IBM's x86 server business is also struggling, and the Wall Street Journal and Bloomberg BusinessWeek reported this week that Lenovo Group is once again rumored to be in discussions to buy the business from IBM. The two companies went through months of on-again, off-again negotiations last year, but IBM ultimately announced in May that it no longer anticipated what might have been a $5 billion divestiture. BusinessWeek put the current value of the business at $2.5 billion to $4.5 billion.

IBM's full-year results for 2013 as reported and in constant currencies.
IBM's full-year results for 2013 as reported and in constant currencies.

IBM is counting on its Software and Global Business Services units for growth in 2014. The highly profitable (88% margin) Software unit saw revenue increase 2% year over year to $25.9 billion in 2013. Analytics, mobile, big data, and security-related software led growth, according to Schroeter. Global Business Services revenue was down 1% in 2013, but the business turned up in the second half of the year and had a healthy backlog of systems integration business going into 2014.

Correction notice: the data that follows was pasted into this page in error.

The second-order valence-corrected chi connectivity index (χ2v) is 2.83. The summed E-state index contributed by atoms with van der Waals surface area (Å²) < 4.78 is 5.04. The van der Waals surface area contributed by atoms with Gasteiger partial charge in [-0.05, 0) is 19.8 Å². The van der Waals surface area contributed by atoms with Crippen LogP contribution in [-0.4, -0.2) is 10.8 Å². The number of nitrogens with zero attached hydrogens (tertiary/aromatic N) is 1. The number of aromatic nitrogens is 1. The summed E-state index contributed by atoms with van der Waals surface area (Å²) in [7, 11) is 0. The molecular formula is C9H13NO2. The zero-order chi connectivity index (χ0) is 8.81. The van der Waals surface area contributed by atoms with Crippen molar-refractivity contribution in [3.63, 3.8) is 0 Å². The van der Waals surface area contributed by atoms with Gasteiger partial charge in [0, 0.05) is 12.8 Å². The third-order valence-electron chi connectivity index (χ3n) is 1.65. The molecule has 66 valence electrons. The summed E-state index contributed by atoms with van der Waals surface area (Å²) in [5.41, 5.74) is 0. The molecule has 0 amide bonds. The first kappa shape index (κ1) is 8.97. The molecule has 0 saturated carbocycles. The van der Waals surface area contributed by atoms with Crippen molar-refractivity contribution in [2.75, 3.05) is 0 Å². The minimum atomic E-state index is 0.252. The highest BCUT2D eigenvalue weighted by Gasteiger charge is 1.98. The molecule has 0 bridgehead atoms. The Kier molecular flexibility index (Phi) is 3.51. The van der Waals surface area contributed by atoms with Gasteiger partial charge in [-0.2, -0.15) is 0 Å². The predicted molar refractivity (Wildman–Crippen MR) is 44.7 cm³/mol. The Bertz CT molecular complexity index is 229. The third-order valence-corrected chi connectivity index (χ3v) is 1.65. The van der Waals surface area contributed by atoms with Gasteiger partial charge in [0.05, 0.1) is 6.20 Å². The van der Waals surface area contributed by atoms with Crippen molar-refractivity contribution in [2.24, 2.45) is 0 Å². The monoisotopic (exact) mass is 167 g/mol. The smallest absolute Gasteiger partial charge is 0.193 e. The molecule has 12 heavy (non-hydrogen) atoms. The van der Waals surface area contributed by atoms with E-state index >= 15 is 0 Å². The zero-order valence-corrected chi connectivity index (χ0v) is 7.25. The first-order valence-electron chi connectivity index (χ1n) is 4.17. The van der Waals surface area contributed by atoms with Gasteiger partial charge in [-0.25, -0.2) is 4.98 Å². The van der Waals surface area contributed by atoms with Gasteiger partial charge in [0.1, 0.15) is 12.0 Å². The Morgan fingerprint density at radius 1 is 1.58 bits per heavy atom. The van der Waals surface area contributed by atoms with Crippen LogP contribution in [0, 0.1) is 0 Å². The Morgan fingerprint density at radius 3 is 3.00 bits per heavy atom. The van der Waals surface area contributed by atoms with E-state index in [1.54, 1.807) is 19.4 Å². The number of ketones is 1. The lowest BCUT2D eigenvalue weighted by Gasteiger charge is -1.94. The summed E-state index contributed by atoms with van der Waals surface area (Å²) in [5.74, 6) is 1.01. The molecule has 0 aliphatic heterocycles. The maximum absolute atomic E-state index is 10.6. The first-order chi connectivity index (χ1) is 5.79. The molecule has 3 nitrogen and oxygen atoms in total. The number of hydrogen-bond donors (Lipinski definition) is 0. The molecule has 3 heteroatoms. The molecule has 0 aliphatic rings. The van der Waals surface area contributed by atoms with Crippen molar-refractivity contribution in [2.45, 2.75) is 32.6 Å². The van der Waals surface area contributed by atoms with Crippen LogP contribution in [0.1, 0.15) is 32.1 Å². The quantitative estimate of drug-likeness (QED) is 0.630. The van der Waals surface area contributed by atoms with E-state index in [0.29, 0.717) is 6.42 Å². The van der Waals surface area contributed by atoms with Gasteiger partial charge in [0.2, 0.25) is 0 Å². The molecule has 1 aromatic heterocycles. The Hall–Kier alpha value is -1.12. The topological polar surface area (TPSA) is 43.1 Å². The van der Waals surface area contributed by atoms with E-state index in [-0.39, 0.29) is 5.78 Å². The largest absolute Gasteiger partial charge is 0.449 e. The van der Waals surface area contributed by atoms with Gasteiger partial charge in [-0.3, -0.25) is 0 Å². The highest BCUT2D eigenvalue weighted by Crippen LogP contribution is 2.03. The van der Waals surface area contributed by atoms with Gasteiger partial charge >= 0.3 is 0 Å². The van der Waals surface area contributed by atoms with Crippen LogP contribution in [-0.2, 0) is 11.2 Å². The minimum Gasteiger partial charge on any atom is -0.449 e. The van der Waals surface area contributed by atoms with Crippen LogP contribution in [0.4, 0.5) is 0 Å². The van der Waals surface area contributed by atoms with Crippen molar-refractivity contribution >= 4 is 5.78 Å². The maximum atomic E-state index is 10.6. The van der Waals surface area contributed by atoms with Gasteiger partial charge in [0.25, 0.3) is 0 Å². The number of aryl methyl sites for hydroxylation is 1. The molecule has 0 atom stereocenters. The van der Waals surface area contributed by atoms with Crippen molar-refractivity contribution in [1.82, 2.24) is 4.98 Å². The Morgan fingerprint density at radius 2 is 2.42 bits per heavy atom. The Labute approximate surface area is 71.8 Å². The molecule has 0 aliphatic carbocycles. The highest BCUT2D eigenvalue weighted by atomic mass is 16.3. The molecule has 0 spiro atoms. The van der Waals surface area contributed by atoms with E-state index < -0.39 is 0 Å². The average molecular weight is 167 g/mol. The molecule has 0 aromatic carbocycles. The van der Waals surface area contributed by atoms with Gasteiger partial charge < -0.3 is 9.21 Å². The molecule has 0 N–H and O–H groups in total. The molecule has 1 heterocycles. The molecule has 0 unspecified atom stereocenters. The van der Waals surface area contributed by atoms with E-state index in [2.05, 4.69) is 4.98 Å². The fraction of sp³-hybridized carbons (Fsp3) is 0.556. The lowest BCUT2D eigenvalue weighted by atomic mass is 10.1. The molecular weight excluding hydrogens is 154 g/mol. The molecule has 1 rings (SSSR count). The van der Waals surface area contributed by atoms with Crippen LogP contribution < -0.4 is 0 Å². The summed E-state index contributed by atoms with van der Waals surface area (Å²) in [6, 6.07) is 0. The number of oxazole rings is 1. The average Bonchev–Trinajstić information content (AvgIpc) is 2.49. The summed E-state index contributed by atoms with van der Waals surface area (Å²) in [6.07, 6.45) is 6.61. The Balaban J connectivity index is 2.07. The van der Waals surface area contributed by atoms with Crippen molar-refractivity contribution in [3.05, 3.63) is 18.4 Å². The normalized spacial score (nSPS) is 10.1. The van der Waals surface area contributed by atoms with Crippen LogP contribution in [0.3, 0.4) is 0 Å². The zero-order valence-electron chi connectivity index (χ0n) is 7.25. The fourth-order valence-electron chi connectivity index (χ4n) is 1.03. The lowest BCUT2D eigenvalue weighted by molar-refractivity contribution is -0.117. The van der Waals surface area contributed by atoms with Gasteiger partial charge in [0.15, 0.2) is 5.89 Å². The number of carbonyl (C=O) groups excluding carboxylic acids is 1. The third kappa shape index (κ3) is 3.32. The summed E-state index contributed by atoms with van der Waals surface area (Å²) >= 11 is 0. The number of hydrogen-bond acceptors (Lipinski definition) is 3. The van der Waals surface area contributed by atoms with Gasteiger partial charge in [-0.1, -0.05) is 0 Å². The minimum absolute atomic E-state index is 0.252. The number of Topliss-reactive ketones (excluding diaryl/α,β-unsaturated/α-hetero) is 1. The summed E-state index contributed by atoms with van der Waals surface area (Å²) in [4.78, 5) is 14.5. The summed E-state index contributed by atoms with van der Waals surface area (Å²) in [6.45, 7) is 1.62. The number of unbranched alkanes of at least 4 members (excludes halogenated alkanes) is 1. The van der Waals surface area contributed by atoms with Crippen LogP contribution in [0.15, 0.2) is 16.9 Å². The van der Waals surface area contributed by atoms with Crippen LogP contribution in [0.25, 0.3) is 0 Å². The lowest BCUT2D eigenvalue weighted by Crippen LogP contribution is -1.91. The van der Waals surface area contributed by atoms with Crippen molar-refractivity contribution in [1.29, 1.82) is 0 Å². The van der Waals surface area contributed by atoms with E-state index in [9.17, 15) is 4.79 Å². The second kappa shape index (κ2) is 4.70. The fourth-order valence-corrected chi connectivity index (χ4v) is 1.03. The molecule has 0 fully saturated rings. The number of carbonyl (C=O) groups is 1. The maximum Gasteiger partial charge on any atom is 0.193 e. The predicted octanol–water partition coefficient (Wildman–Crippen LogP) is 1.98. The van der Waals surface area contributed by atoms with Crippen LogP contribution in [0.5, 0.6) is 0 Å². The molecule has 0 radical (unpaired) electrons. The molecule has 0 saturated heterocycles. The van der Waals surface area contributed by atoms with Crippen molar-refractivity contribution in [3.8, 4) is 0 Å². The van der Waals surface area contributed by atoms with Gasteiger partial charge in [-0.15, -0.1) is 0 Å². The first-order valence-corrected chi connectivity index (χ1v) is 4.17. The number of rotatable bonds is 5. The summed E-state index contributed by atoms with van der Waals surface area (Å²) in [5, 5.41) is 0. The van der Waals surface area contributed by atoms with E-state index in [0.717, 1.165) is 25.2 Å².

True to form, IBM once again promised higher earnings per share for the year ahead, with a target of $18 for 2014. Meeting that longstanding goal of $20 per share by 2015 would certainly please investors, but IBM competes in an industry in which vendors don't always put investors ahead of their position in the industry. SAP on Tuesday rolled back profit expectations so it could grow more aggressively in the cloud. Meanwhile, cloud pure-plays like and Workday routinely run in the red, keeping investors at bay with strong growth and cash-flow figures and the promise of a long-term payoff.

IBM is a blue-chip giant that's designed to throw off profits, but financial analysts on Tuesday's call seemed skeptical that the company could keep meeting higher earnings targets without sizeable increases in top-line growth.

Doug Henschen is executive editor of InformationWeek, where he covers the intersection of enterprise applications with information management, business intelligence, big data, and analytics. He previously served as editor-in-chief of Intelligent Enterprise, editor-in-chief of Transform magazine, and executive editor at DM News.

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IW Pick
User Rank: Ninja
1/22/2014 | 12:55:34 PM
Re: IBM Is Reinvesting
I know this is very low profile in terms of volume in Power hardware but keep in mind there are still many tens of thousands (maybe even hundreds of thousands still) of us SMBs who use the same Power hardware to run the i5/os, what used to be called the AS400.